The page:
Modern capitalist philosophy has been advanced in a way that has little to do with what Smith really thought and taught. Smith believed that the invisible hand operated in a societal context. The reason Smith had such a positive philosophy of freedom was that he believed that human beings, would behave best if not compelled to merely serve the personal interests of a sovereign. Humans had a right to self-determination and to serve their own interests. However, when competition was threatened -- for example, when individuals by fair means or foul gained too much market power and created monopolies -- then it was appropriate for the government to step in. Smith believed that self-interest could prove to be beneficial to others but he did not believe that selfishness was an end in and of itself.
Justice and democracy are necessary for capitalism to function, but the rampant selfishness and lack of compassion advocated by current free market zealots is antithetical to democracy. Smith's Theory of Moral Sentiments, stresses that "justice is the pre-condition for social order. Upon that foundation you will build commerce" (Wight 2003, p. 85). This is a radical notion because right-wing economists have tended to stress that capitalism is what is important, and democracy will 'take care of itself,' contemporary example of China notwithstanding. This was one of the defenses of 'looking the other way' regarding the brutality of fascist and right-wing dictatorships during the Cold War -- it was assumed that there was more hope for democratic development in these nations than in the communist world. The so-called Kilpatrick Doctrine of the Reagan Administration openly stated that it was better to support brutal right-wing dictatorships than left-wing dictatorships, because at least they were capitalistic, and thus were more likely to eventually liberalize (Bodenheimer & Robert Gould 1989). But according to Wight, no system, capitalist or Marxist is bigger than the moral heart of its people: "Institutions don't survive simply because they work, and even work well. Institutions reflect the circumstances of society, and they survive because they're defended by an underlying fabric of moral support" (Wight, 2003, p.54).
The construct of the book is undoubtedly funny. However, to some extent it is also unsupportable -- the Founding Fathers would be horrified if they returned to America today and saw women voting, but that would not justify their antiquated point-of-view. Sigmund Freud's theories are no longer used in the discipline of psychology, which he helped found, because now psychology has more information about the biology of the brain than Freud could have ever known in the 19th century. It is impossible for economists to go back to pre-mathematical models. Smith was writing to defend capitalism and condemn state intervention in the economy by dictatorial monarchs. He cannot be faulted for not conceiving of the more complicated global economy in which we live, but the fact that linear algebra and graphs are used by contemporary economists is not necessarily something to be parodied, as Wight sometimes implies.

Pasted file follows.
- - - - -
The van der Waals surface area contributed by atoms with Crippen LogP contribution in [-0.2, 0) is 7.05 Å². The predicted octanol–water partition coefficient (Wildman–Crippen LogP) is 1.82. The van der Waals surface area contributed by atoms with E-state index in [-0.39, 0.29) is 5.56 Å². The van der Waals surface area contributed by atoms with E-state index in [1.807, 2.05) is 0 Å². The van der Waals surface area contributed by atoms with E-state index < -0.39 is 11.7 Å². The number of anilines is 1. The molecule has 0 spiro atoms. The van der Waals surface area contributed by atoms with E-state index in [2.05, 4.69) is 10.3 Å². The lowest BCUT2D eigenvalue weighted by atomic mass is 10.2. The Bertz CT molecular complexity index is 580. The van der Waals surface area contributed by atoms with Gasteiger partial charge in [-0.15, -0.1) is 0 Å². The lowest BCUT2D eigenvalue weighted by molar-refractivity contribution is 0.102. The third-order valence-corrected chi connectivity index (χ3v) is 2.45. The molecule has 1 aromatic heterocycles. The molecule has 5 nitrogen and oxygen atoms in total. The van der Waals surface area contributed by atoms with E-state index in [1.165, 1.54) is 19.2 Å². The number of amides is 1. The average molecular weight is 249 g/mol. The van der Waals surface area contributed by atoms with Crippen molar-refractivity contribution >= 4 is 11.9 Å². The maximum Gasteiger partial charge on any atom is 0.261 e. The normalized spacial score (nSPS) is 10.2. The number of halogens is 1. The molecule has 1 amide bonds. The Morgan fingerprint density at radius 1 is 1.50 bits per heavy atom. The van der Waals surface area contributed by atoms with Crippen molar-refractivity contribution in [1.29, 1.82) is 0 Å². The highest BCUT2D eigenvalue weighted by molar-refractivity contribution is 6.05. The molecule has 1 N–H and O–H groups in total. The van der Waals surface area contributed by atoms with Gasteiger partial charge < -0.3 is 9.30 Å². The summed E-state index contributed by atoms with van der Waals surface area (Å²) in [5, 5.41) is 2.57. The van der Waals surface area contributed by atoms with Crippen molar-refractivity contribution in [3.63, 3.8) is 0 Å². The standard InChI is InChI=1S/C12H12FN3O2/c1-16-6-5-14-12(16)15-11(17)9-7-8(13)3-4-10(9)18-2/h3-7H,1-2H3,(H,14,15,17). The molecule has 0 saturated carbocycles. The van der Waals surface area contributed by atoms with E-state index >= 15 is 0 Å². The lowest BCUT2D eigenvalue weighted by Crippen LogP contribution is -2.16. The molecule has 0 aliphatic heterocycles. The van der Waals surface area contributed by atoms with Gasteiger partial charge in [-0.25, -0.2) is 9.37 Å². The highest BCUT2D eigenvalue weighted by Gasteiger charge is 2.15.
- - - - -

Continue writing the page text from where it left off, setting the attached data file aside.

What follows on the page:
However, the idea of capitalism as a social system founded in values of trust, human intelligence, and morality has often been forgotten. Smith was an Enlightenment philosopher who believed in the innate rationality of man, in democratic choice and freedom, and a relatively weak ruler -- because the ruler he lived under was a king, not a democratically-elected legislature and executive. Instead of placing Smith in our own current context, a more sensible attitude might simply be to strive to move forward, and not use the words of the Enlightenment (whether those of the Founding Fathers or Smith) to justify a lack of progress in our own century. This is true of both healthcare reform and financial regulation of the excesses of the markets. Free markets are not a moral end in and of themselves, and the Enlightenment philosophers were trying to create a better world. Using Smith as a justification to create a less form of compassionate capitalism with a high degree of wealth consolidation and a lack of transparency does not fulfill the ideal of progress that all Enlightenment philosophers supported.
Bodenheimer, Thomas & Robert Gould. The Reagan Doctrine: Third World Rollback.
From Rollback. South End Press, 1989.
Overbye, Daniel. (2009, March 9).They tried to outsmart Wall Street. The New York Times.
Retrieved April 25, 2010 at http://www.nytimes.com/2009/03/10/science/10quant.html
Wight, Jonathan B. (2002). Saving Adam Smith: A tale of wealth, transformation, and…